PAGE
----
Building Hope Meadows, Texas

“We’re really ecstatic about this new home”

Pete Villarreal—along with his wife, 9-year-old son, and 7-year-old daughter—is among the homeowners moving into Hope Meadows, a new 40-home subdivision in Victoria County, Texas.

“We’re really ecstatic about this new home,” says Villarreal, who works as a materials coordinator in the pipeline industry.

He’s already met a few of his future neighbors, and has also been lending a hand, helping volunteers who are working on his home. “We’ve gone out there to help the volunteers because we like to put a face with the home,” he says.

Villarreal and his family are an integral part of a collaboration that, more than two years after Hurricane Harvey struck, is bringing a sense of hope and belonging to storm survivors who lost everything.

When Mennonite Disaster Service (MDS) Executive Director Kevin King met Victoria County Commissioner Danny Garcia, King noted that Garcia looked like he hadn’t slept in two weeks. “He looked at me and he said, ‘Can you help my people?’ When a neighbor is in need, we go help them,” says King.

On the 23-acre piece of land, another 10 homes will be dedicated on April 20. What King describes as “a spark coming alive” has been witnessed in the organizations that collaborated to make Hope Meadows a reality.

The Rebuild Texas Fund donated $1.4 million to MDS for work on 20 homes. Other National Voluntary Organizations Active in Disaster partners were “all in” from the very beginning as well. In fact, the project is a collaboration between MDS, Victoria Long-Term Recovery Group, Samaritan’s Purse, Disaster Aid Ohio, and Golden Crescent Habitat for Humanity. Support also came from the Rebuild Texas Fund, United Methodist Committee on Relief (UMCOR), and Center for Disaster Philanthropy.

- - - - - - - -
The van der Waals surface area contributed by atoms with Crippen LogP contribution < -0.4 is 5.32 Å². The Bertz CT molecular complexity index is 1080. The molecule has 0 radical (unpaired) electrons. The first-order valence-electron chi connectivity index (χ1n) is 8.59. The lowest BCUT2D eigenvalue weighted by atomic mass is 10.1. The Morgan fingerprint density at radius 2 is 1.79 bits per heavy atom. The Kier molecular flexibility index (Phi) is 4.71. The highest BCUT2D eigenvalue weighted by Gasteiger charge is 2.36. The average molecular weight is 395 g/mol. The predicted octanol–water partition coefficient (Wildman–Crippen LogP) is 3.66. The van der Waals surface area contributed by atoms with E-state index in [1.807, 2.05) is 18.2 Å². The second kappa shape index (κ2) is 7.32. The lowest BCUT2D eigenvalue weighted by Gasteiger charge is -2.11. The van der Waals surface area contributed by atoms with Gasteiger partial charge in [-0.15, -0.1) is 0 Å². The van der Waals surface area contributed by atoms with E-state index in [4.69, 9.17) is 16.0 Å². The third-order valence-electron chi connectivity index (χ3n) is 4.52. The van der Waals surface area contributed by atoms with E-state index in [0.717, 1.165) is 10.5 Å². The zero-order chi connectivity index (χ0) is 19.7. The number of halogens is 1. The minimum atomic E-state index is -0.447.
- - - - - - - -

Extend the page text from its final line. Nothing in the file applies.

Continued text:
Cristina Cornejo, program manager for the Rebuild Texas Fund, says that no one organization at the table in Texas has worked in a vacuum. “What was eyeopening for me is that MDS and the other organizations were not just fantastic grantees but great collaborative partners. It was really equitable and honest.”

That collaboration has been so effective because everyone involved has been willing to put the needs of the people and the community first, ahead of any other concerns, reflected Sally Ray, director of the Hurricane Harvey Recovery Fund. “From the beginning, the organizations involved knew that, to pull this off, we all needed to open our hearts and our minds and come to the table recognizing that it would take all of us working together to be successful here,” she says. “One or two organizations would not have been able to do something of this magnitude; instead it’s taken a crew of us working together to help Bloomington build its resilience.”

It’s not uncommon to involve multiple partners in a disaster recovery effort, but Hope Meadows has been particularly exemplary, says Vicki McCuistion, disaster recovery asset manager for UMCOR. “Hope Meadows has been a successful partnership because the leadership of the Victoria County Disaster Recovery Group has been thoughtful and collaborative and the multiple partners they brought together have put the needs of the survivors first.”

Brent Graybeal, director, US Recovery & Development (North American Ministries) for Samaritan’s Purse, expressed thanks for the opportunity to help more deserving families return home after they lost so much in Hurricane Harvey. “During the project’s groundbreaking ceremony in September, many of these organizations praised the Lord for the opportunity to be a part of something so important to the Victoria County community,” he says.

Such exemplary collaboration has, in the end, real winners: the homeowners, and the future of the larger community.

Villarreal said he continues to focus on the good things that happen. “To my core, I believe God takes care of you. I believe He helps us through other people. I’m only a tool to help other people.”

Villarreal added that someday he wants to volunteer for MDS and help build a home besides his own. “I keep getting blessed. So I feel like I need to do more,” he says.

Susan Kim, MDS

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